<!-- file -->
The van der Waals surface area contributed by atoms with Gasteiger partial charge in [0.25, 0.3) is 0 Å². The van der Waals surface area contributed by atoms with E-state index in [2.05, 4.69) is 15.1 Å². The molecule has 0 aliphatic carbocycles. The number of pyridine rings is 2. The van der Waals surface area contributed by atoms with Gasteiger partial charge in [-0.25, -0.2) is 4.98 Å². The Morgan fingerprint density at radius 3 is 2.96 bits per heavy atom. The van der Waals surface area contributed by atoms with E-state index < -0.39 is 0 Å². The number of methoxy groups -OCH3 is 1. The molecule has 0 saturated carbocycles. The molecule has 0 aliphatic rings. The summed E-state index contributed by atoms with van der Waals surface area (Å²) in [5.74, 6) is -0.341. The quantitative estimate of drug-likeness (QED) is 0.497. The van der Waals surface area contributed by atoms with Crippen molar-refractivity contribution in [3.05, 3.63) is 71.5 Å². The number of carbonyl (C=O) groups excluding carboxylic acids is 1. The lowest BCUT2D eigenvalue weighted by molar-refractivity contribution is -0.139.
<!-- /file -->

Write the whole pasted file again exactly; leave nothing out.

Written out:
The van der Waals surface area contributed by atoms with Gasteiger partial charge in [0.25, 0.3) is 0 Å². The van der Waals surface area contributed by atoms with E-state index in [2.05, 4.69) is 15.1 Å². The molecule has 0 aliphatic carbocycles. The number of pyridine rings is 2. The van der Waals surface area contributed by atoms with Gasteiger partial charge in [-0.25, -0.2) is 4.98 Å². The Morgan fingerprint density at radius 3 is 2.96 bits per heavy atom. The van der Waals surface area contributed by atoms with E-state index < -0.39 is 0 Å². The number of methoxy groups -OCH3 is 1. The molecule has 0 saturated carbocycles. The molecule has 0 aliphatic rings. The summed E-state index contributed by atoms with van der Waals surface area (Å²) in [5.74, 6) is -0.341. The quantitative estimate of drug-likeness (QED) is 0.497. The van der Waals surface area contributed by atoms with Crippen molar-refractivity contribution in [3.05, 3.63) is 71.5 Å². The number of carbonyl (C=O) groups excluding carboxylic acids is 1. The lowest BCUT2D eigenvalue weighted by molar-refractivity contribution is -0.139.